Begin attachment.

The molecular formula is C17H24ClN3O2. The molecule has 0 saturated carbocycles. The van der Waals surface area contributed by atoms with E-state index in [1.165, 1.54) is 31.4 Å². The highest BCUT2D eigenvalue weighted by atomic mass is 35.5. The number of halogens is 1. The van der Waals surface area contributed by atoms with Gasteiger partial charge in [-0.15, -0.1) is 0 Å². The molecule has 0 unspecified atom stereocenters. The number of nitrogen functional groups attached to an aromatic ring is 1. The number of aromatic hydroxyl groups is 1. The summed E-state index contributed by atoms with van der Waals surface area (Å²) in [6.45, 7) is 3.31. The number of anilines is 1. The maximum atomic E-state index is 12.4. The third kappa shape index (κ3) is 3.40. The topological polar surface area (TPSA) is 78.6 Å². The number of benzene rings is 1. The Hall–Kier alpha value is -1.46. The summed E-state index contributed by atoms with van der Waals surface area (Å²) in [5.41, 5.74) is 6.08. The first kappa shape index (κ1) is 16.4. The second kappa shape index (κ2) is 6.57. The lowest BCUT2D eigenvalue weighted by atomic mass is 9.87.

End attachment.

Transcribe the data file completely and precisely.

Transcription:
The molecular formula is C17H24ClN3O2. The molecule has 0 saturated carbocycles. The van der Waals surface area contributed by atoms with E-state index in [1.165, 1.54) is 31.4 Å². The highest BCUT2D eigenvalue weighted by atomic mass is 35.5. The number of halogens is 1. The van der Waals surface area contributed by atoms with Gasteiger partial charge in [-0.15, -0.1) is 0 Å². The molecule has 0 unspecified atom stereocenters. The number of nitrogen functional groups attached to an aromatic ring is 1. The number of aromatic hydroxyl groups is 1. The summed E-state index contributed by atoms with van der Waals surface area (Å²) in [6.45, 7) is 3.31. The number of anilines is 1. The maximum atomic E-state index is 12.4. The third kappa shape index (κ3) is 3.40. The topological polar surface area (TPSA) is 78.6 Å². The number of benzene rings is 1. The Hall–Kier alpha value is -1.46. The summed E-state index contributed by atoms with van der Waals surface area (Å²) in [5.41, 5.74) is 6.08. The first kappa shape index (κ1) is 16.4. The second kappa shape index (κ2) is 6.57. The lowest BCUT2D eigenvalue weighted by atomic mass is 9.87.